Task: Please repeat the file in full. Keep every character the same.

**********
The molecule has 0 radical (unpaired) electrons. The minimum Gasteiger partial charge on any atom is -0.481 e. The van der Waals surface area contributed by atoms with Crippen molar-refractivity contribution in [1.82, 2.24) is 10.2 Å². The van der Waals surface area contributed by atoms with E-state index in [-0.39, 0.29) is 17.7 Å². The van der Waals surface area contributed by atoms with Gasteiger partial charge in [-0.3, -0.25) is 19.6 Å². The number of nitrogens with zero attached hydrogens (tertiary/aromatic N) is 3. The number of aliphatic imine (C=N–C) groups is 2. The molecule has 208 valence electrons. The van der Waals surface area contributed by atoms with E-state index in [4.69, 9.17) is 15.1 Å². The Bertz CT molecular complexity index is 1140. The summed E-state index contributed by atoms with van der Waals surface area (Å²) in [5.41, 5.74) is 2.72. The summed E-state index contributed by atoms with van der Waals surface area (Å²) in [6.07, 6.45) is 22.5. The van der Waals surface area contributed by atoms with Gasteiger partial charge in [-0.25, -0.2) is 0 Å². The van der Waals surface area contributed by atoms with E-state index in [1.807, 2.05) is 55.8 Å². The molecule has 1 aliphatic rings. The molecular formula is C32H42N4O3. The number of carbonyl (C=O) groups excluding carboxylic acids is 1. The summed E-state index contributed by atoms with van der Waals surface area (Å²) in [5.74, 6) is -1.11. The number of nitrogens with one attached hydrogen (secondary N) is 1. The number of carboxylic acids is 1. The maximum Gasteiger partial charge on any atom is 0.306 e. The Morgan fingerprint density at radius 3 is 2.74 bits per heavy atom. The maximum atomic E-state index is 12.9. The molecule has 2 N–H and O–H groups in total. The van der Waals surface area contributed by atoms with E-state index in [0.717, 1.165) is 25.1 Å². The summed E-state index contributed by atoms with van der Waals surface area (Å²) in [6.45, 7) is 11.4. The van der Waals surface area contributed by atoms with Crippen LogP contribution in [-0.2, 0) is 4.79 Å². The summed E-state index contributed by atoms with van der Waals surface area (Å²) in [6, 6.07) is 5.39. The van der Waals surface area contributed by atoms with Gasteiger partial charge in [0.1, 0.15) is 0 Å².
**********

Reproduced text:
The molecule has 0 radical (unpaired) electrons. The minimum Gasteiger partial charge on any atom is -0.481 e. The van der Waals surface area contributed by atoms with Crippen molar-refractivity contribution in [1.82, 2.24) is 10.2 Å². The van der Waals surface area contributed by atoms with E-state index in [-0.39, 0.29) is 17.7 Å². The van der Waals surface area contributed by atoms with Gasteiger partial charge in [-0.3, -0.25) is 19.6 Å². The number of nitrogens with zero attached hydrogens (tertiary/aromatic N) is 3. The number of aliphatic imine (C=N–C) groups is 2. The molecule has 208 valence electrons. The van der Waals surface area contributed by atoms with E-state index in [4.69, 9.17) is 15.1 Å². The Bertz CT molecular complexity index is 1140. The summed E-state index contributed by atoms with van der Waals surface area (Å²) in [5.41, 5.74) is 2.72. The summed E-state index contributed by atoms with van der Waals surface area (Å²) in [6.07, 6.45) is 22.5. The van der Waals surface area contributed by atoms with Gasteiger partial charge in [-0.25, -0.2) is 0 Å². The van der Waals surface area contributed by atoms with E-state index in [1.807, 2.05) is 55.8 Å². The molecule has 1 aliphatic rings. The molecular formula is C32H42N4O3. The number of carbonyl (C=O) groups excluding carboxylic acids is 1. The summed E-state index contributed by atoms with van der Waals surface area (Å²) in [5.74, 6) is -1.11. The number of nitrogens with one attached hydrogen (secondary N) is 1. The number of carboxylic acids is 1. The maximum Gasteiger partial charge on any atom is 0.306 e. The Morgan fingerprint density at radius 3 is 2.74 bits per heavy atom. The maximum atomic E-state index is 12.9. The molecule has 2 N–H and O–H groups in total. The van der Waals surface area contributed by atoms with E-state index in [0.717, 1.165) is 25.1 Å². The summed E-state index contributed by atoms with van der Waals surface area (Å²) in [6.45, 7) is 11.4. The van der Waals surface area contributed by atoms with Crippen LogP contribution in [-0.2, 0) is 4.79 Å². The summed E-state index contributed by atoms with van der Waals surface area (Å²) in [6, 6.07) is 5.39. The van der Waals surface area contributed by atoms with Gasteiger partial charge in [0.1, 0.15) is 0 Å².